Maybe you’re a West Coast resident who just bought a new home, or maybe you’re trying to sell one. Either way, you want to know that you’ll be able to get the money you put into remodeling projects back out and that you’re choosing the right upgrades to fit your particular home’s needs.
Return on investment is a useful gauge for determining project popularity because when more buyers are interested in a home feature, the home’s price goes up. When few people are interested, the price goes down.
According to Remodeling magazine’s 2015 Cost vs. Value report, the home improvement project that provides West Coast homeowners with the greatest ROI is replacing their entry door with a steel replacement. At an average cost of $1,366, that project is definitely on the low end in terms of expenses, but returns 123 percent of the investment—making it a no brainer for those looking to add style, value and security to their home.
Replacing a garage door, adding manufactured stone veneer, minor kitchen remodeling, and adding or expanding a wooden deck are all projects that will add value to a home. The rest of the top ten projects in terms of ROI include wooden window replacement, basement remodeling, adding an attic bedroom, adding a fiberglass replacement entry door and vinyl window replacement. These five projects will all earn back over 90 percent of their cost.
One good piece of news is that for the last two years in a row, the West Coast beats the national average for ROI on every project on the Remodeling list. So if you see news about a particular project having a poor ROI, make sure you go deeper than the national numbers to see the figures in your area.
Both in stereotype and in practice, West Coast residents and state governments tend to put a high premium on energy efficiency and ecological friendliness. Some homeowners upgrade home efficiency for environmental considerations alone, but high energy costs compared to elsewhere in the nation add value to energy-efficient homes, too. There is a lot you can do with home automation to help make your home more efficient. Consider security options that offer energy management with a thermostat you can control from any web-enabled device. Those providers also allow you to turn off the thermostat during peak usage hours to conserve energy. Anyone considering a remodeling project should be aware of the Energy Star program, which offers rebates towards the purchase of efficient appliances and building supplies.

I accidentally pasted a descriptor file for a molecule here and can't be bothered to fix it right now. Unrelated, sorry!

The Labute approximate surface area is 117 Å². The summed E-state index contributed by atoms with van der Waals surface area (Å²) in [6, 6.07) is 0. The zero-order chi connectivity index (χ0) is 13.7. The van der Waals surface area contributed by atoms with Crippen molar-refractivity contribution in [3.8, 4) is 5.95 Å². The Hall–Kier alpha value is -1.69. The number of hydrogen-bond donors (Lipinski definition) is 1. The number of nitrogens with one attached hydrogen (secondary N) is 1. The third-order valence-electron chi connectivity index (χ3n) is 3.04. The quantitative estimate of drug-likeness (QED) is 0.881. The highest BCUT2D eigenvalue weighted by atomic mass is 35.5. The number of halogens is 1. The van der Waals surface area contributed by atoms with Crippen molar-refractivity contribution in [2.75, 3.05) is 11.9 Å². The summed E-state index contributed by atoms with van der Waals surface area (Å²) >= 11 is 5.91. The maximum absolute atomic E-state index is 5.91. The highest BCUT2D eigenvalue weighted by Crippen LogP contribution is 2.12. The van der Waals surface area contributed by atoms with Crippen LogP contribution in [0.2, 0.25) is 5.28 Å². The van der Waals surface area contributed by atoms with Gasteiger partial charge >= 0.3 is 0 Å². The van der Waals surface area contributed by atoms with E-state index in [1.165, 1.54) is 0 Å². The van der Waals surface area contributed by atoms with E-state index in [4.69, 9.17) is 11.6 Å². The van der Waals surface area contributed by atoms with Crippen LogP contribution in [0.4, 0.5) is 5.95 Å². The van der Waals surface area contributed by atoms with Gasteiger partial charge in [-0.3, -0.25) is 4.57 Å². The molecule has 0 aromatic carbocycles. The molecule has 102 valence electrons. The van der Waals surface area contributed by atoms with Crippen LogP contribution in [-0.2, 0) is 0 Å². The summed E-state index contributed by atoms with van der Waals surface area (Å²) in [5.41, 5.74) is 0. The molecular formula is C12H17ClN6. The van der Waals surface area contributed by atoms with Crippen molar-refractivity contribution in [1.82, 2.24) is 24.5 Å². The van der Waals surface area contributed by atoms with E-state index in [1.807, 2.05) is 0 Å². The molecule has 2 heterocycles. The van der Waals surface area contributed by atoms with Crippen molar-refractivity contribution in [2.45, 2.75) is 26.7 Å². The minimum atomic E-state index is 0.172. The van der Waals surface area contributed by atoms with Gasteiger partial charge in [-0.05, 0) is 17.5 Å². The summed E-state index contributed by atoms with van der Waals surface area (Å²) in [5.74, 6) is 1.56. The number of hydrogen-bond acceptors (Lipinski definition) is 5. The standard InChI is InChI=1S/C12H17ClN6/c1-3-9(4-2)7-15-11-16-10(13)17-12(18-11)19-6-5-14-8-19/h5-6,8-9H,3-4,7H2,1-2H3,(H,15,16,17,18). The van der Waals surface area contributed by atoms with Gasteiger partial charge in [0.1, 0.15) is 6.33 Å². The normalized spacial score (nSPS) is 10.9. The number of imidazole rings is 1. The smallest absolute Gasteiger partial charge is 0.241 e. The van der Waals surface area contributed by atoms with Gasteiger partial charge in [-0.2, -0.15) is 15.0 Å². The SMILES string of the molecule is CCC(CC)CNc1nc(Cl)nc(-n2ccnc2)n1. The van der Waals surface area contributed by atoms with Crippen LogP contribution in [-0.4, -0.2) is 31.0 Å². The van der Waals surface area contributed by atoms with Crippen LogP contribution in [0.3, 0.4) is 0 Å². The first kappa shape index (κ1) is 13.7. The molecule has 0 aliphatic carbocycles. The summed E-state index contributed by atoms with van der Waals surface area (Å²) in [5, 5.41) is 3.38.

In addition to the Federal Energy Star program, there are state and even public utility incentive programs as well. California offers rebates and incentives through its Home Energy Efficiency Rebate (HEER) program, and Oregon offers its own tax credits. A little research during the planning phase could make your remodeling project more affordable and your home more valuable and comfortable.
Of course, some efficiency upgrades can also make your home more pleasing to the eye. Porch.com specialist Mady Dahlstrom notes that new kitchen appliances can do both, as can windows that can help reduce energy costs and let in more light.
Home Age and Style as Considerations
What upgrade does your home actually need the most? The answer to that question depends largely on when your home was built. For example, older homes tend to be less efficient, so focusing on energy usage may be a wiser use of funds than a purely aesthetic remodel. In fact, many older homes rely on a period-appropriate design for their visual charm—why mess with a good thing?
Newer homes might already be efficient enough for you or potential buyers, but unless they’re brand new, they may be the best candidates for some appearance upgrades. Because styles change often, adding something as simple as a new kitchen counter and/or cabinets can make a big difference in how modern the home feels.
Remember Your Audience
Are you remodeling your home to suit your personality or that of unknown potential buyers? If you’re going to be staying in your home for a long time, it’s okay to think about some of the upgrades that don’t provide as much ROI, as long as they suit your needs. For example, Remodeling lists home office remodels and sunroom additions as the two worst projects for ROI. However, if that’s what you think your home needs, and their utility/enjoyment outweighs any immediate resale value, go for it. But when you’re building for resale, popularity should take precedence over personality.
All of us are entitled to a custom home fitted to our needs. However, if you ever plan on selling your home on the West Coast, it’s always a good idea to keep ROI and hot trends in mind.